###30. Aegypius monachusx (Cinereous vulture)###R###NT###

###31. Circus aeruginosus (Western marsh harrier)###R###C###

###32. Accipiter nisusx (Eurasian Sparrow hawk)###R###F###

###33. Accipiter badius (Shikra)###R###C###

###34. Butastur teesa (White-eyed buzzard)###R###A###

###35. Buteo buteo (Common buzzard)###SV###F###

###36. Buteo rufinus (Long-legged buzzard)###WV###C###

###37. Aquila rapaxx(Tawny eagle)###R###C###

II. Pandionidae###38. Pandion haliaetus (Osprey)###SV###C###

6. Falconiformes###

I. Falconidae39.###Falco tinnunculusx (Common kestrel)###WV/R###C###

7. Galliformes###

I. Phasianidae###40. Francolinus francolinus (Black francolin)###R###C###

###41. Francolinus pondicerianus (Greyfrancolin)###R###C

8. Gruiformes###

I. Rallidae###42. Amaurornis phoenicurus (White breasted water-hen)###R###C###

###43. Gallinula chloropus (Common moorhen)###R###A###

###44. Porphyrio porphyrio (Purple swamphen)###R###C###

###45. Gallicrex cinerea (Water cock)###R###C###

###46. Fulica atra (Black coot)###WV###A###

II. Otididae###47. Chlamydotis undulatax (Houbara bustard)###WV###VU###

9. Charadriformes###

I. Jacanidae###48. Hydrophasianus chirurgus (Pheasant tailed jacana)###R###C###

II. Rostratulidae

###49. Himantopus himantopus (Black-winged stilt)###R###A

III. Glareolidae###

###50. Glareola lacteax ( Small pratincole)###SV###C###

IV. Charadriidae###51. Charadrius alexandrinusx (Kentish plover)###R###C###

###52. Vanellus indicus (Red-wattled lapwing)###R###A###

###53. Vanellusleucura (White-tailed lapwing)###R###C###

V. Scolopacidae###54. Calidris albax (Sanderling)###WV###C###

###55. Calidris minuta (Little stint)###WV###A###

###56. Tringa tetanus (Common redshank)###WV###A###

###57. Tringa nebularia (Greenshank)###WV###C###

###58. Actitis hypoleucosx (Common sandpiper)###WV###C###

VI. Laridae###59. Larus marinus (Great black-headed gull)###WV###F###

###60. Larus ridibundus (Black-headed gull)###WV###C###

###61. Larus brunnicephalusx (Brown-headed gull)###WV###A###

###62. Larus argentatus (Herring gull)###WV###A###

VII. Sternidae###63. Sterna nilotica (Gull-billed tern)###WV###C###

###64. Sterna aurantia (Indian river tern)###WV###C###

###65. Sterna albifrons (Little tern)###WV###F###

###66. Chlidonias hybridus (Whiskered tern)###YRV###A###

10. Pteroclidiformes###

1. Pteroclididae###67. Pterocles exustus (Chestnut-bellied sandgrouse)###R###C###

11. Columbiformes###

I. Columbidae###68. Columba livia (Rock Pigeon)###R###A###

###69. Streptopelia decaocto (Eurasian collared dove)###R###A###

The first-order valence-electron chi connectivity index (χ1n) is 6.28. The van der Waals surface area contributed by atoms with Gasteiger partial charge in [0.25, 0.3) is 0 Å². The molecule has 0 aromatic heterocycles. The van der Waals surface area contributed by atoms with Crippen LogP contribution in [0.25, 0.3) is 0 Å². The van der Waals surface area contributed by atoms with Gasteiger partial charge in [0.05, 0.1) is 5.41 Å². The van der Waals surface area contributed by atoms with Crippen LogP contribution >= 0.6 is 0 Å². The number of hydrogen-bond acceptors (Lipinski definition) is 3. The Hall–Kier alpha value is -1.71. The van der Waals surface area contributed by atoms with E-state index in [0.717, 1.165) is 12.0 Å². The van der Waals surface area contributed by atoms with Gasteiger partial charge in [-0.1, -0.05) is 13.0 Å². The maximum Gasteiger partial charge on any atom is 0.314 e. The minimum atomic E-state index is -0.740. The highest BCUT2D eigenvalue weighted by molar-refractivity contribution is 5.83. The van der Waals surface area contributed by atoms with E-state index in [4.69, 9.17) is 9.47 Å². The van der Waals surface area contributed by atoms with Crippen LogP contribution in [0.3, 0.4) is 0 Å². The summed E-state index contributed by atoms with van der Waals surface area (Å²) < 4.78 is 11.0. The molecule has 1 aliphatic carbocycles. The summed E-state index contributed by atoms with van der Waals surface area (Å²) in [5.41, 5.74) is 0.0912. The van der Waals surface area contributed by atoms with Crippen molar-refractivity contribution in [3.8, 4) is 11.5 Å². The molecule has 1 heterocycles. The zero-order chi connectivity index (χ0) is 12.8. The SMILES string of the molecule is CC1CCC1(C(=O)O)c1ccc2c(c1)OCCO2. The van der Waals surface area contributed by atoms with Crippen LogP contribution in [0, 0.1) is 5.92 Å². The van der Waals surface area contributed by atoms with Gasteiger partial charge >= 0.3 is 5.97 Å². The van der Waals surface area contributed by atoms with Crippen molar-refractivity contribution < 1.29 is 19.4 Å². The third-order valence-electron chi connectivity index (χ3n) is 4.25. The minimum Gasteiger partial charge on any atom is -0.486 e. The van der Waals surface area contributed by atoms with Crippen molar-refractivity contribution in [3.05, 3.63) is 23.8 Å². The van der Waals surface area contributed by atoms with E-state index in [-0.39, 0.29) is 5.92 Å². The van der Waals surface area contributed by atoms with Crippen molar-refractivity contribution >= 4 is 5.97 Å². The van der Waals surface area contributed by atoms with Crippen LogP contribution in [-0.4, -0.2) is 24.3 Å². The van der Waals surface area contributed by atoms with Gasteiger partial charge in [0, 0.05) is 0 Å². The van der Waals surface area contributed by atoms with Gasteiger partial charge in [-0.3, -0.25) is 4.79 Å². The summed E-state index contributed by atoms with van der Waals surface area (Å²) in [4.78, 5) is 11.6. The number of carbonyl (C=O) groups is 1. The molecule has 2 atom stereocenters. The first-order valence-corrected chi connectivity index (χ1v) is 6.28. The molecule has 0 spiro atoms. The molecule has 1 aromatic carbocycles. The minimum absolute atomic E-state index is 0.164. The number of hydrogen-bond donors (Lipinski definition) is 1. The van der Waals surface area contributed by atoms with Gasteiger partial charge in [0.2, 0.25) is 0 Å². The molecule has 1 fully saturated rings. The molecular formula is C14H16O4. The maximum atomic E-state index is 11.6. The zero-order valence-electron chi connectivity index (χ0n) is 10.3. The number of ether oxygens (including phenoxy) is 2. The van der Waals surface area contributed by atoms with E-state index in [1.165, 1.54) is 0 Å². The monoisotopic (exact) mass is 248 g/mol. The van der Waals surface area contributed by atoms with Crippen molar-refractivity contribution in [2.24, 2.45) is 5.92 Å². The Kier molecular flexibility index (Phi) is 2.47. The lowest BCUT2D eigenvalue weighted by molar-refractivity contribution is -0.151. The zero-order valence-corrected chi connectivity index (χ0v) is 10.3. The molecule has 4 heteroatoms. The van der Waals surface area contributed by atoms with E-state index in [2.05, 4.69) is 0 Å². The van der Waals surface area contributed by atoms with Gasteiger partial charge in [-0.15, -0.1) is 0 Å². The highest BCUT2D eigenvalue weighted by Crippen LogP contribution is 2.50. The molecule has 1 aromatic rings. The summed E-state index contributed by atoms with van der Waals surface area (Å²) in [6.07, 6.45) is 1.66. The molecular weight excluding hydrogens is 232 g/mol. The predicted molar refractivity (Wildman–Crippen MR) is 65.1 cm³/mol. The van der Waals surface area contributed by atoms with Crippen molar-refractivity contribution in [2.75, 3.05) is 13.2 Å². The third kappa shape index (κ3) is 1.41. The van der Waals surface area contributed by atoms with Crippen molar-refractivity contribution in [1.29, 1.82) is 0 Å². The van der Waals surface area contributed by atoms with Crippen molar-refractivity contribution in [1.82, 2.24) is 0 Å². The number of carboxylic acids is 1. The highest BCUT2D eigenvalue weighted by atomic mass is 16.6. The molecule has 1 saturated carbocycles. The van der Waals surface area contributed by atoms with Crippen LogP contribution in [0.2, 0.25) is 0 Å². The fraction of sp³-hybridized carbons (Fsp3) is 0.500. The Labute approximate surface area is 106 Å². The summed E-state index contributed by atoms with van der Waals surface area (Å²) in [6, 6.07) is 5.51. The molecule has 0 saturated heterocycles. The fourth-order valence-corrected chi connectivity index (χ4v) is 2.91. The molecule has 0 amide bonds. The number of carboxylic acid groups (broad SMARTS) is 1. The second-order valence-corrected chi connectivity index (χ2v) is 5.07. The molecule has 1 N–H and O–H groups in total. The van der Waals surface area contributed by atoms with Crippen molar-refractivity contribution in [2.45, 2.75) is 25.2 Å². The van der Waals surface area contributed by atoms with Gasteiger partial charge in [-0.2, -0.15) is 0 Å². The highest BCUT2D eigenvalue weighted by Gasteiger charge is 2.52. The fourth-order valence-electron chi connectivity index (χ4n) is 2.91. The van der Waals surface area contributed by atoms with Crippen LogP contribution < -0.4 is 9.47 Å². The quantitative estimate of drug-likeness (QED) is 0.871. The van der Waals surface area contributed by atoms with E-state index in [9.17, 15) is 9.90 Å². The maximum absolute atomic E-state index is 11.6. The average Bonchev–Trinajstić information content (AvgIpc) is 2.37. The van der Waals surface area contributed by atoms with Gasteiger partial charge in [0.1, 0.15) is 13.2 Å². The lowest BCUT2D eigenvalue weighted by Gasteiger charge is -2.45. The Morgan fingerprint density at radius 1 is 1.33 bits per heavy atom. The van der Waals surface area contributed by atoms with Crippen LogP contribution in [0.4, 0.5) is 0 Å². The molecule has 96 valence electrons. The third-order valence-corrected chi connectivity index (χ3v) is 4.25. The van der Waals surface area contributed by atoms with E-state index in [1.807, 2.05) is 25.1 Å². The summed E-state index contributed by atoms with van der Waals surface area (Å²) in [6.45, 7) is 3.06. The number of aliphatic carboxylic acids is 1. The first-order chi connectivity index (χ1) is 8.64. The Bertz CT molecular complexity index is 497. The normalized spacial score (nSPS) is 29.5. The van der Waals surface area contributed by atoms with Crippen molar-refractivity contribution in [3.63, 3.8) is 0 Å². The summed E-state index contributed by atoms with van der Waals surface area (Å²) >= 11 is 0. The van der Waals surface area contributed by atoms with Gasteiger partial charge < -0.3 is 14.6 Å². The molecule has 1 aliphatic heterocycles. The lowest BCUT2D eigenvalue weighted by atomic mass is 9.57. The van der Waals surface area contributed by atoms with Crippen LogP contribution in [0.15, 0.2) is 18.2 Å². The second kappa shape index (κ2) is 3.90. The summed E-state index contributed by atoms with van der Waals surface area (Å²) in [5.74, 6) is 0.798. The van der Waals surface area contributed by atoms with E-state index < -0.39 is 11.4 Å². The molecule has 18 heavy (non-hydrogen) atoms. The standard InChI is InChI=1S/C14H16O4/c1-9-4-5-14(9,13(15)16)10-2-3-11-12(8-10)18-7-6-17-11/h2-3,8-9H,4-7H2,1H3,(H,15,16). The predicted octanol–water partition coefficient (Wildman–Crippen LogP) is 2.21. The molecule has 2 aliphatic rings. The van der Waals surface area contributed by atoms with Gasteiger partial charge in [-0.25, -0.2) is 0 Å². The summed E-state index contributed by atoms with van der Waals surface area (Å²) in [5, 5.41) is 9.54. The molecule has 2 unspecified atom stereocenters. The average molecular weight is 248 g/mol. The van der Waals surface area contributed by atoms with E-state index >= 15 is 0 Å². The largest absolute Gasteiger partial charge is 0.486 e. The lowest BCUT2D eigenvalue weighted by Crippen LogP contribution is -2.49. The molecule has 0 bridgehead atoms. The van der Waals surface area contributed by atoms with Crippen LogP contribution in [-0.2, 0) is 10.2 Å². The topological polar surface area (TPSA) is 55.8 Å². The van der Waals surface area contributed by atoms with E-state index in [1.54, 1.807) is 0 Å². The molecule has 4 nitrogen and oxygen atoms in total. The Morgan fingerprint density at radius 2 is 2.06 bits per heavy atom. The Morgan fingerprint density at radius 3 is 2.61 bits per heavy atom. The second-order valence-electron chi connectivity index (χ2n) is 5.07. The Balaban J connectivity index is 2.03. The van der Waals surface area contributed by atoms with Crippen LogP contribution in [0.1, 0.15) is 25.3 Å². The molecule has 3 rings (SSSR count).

###70. Streptopelia tranquebarica (Red -collared dove)###SV###A###

###71. Stigmatopelia senegalensis (Laughing dove)###R###A###

12. Psittaciformes###

1. Psittacidae###72. Psittacula krameri (Rose-ringed Parakeet)###R###A

13. Cuculiformes###

I. Cuculidae###73. Clamator jacobinus (Pied-crested cuckoo)###SV###C###

###74. Eudynamys scolopacea (Asian koel)###R###C###

###75. Centropus sinensis (Greater coucal)###R###C###

14. Strigiformes###

I. Tytonidae###76. Tyto alba (Barn owl)###R###S###

II. Strigidae###77. Athene brama (Spotted owlet)###R###C###

15. Caprimulgiformes###

1. Caprimulgidae###78. Caprimulgus mahrattensis (Syke's night jar)###R###C###

16. Apodiformes###

I. Apodidae###79. Apus apusx (Eastern swift)###R###C###

###80. Apus affinisx (House swift)###R###C###

17. Coraciformes###

I. Alcedinidae###81. Halcyon smyrnensis (White-throated kingfisher)###R###C###

###82. Alcedo atthis (Common king fisher)###R###F###

###83. Ceryle rudis (Pied kingfisher)###R###A###

II. Meropidae###84. Merops orientalis (Little green bee-eater)###R###A###

###85. Merops superciliosus (Madagascar bee-eater)###SV###A###

III. Coracidae###86. Coracias benghalensis (Indian Rolle)###R###C###

IV. Upupidae###87. Upupa epops (Eurasian hoopoe)###WV/R###C###

18. Piciformes###

I. Picidae###88. Dinopium benghalense (Black-rupmed flameback)###R###C###

19. Passeriformes###

I. Alaudidae###89. Eremopterix grisea (Ashy-crowned sparrow lark)###R###C###

###90. Ammomanes desertix (Desert lark)###R###C###

###91. Galerida cristata (Crested lark)###R###A###

II. Hirundinidae###92. Alauda gulgula (Oriental sky lark)###WV###A###

###93. Riparia paludicola (Plain martin)###R###A###

###94. Hirundo rustica (Barn swallow)###R###A###

###95. Hirundo smithii (Wire-tailed swallow)###R###C###

###96. Hirundo fluvicolax (Streak-throated swallow)###R###C###

III. Motacillidae###97. Anthus novaeseelandiae (Australasian pipit)###R###C###

###98. Anthus campestrisx (Tawny pipit)###WV###C###

###99. Motacilla flava thunbergi (Grey-headed yellow wagtail) WV###C###

###100. Motacilla alba dukhunensisx (Siberian pied wagtail)###WV###A###

###101. Motacilla maderaspatensis (White-browed wagtail)###R###C###

IV. Pycnonotidae###102. Pycnonotus leucogenys (Himalyan bulbul)###R###A###

###103. Pycnonotus cafer (Red-vented bulbul)###R###A###

V. Turdidae###104. Luscinia svecica (Bluethroat)###WV###C###

###105. Phoenicurus ochruros (Black redstart)###WV###C###

###106. Saxicola torquatax (Common stonechat)###WV###C###

###107. Saxicola caprata (Pied bushchat)###R###A###

###108. Oenanthe deserti (Desert wheatear)###WV###C

###109. Saxicoloides fulicata (Indian robin)###R###C###

VI. Sylviidae###110. Cettia cetti (Cetti's warbler)###WV###S###

###111. Prinia gracilis (Graceful warbler)###R###C###